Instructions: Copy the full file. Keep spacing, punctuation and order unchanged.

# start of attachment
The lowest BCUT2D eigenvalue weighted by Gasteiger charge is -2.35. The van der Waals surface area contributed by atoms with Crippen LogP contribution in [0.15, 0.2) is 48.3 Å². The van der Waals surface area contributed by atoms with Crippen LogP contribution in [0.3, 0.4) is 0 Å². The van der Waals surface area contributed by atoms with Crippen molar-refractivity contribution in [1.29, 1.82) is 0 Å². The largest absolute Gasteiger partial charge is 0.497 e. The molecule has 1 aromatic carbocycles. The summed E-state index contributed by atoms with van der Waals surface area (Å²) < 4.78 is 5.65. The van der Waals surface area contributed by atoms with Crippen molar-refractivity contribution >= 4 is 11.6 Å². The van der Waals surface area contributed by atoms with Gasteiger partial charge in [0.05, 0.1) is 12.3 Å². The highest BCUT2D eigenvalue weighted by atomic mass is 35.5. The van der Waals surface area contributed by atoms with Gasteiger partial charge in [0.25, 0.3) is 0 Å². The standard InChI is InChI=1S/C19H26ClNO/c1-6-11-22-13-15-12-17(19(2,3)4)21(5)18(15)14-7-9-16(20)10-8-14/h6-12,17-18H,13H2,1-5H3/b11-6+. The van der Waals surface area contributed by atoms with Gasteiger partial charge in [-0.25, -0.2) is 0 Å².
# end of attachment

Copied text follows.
The lowest BCUT2D eigenvalue weighted by Gasteiger charge is -2.35. The van der Waals surface area contributed by atoms with Crippen LogP contribution in [0.15, 0.2) is 48.3 Å². The van der Waals surface area contributed by atoms with Crippen LogP contribution in [0.3, 0.4) is 0 Å². The van der Waals surface area contributed by atoms with Crippen molar-refractivity contribution in [1.29, 1.82) is 0 Å². The largest absolute Gasteiger partial charge is 0.497 e. The molecule has 1 aromatic carbocycles. The summed E-state index contributed by atoms with van der Waals surface area (Å²) < 4.78 is 5.65. The van der Waals surface area contributed by atoms with Crippen molar-refractivity contribution >= 4 is 11.6 Å². The van der Waals surface area contributed by atoms with Gasteiger partial charge in [0.05, 0.1) is 12.3 Å². The highest BCUT2D eigenvalue weighted by atomic mass is 35.5. The van der Waals surface area contributed by atoms with Gasteiger partial charge in [0.25, 0.3) is 0 Å². The standard InChI is InChI=1S/C19H26ClNO/c1-6-11-22-13-15-12-17(19(2,3)4)21(5)18(15)14-7-9-16(20)10-8-14/h6-12,17-18H,13H2,1-5H3/b11-6+. The van der Waals surface area contributed by atoms with Gasteiger partial charge in [-0.25, -0.2) is 0 Å².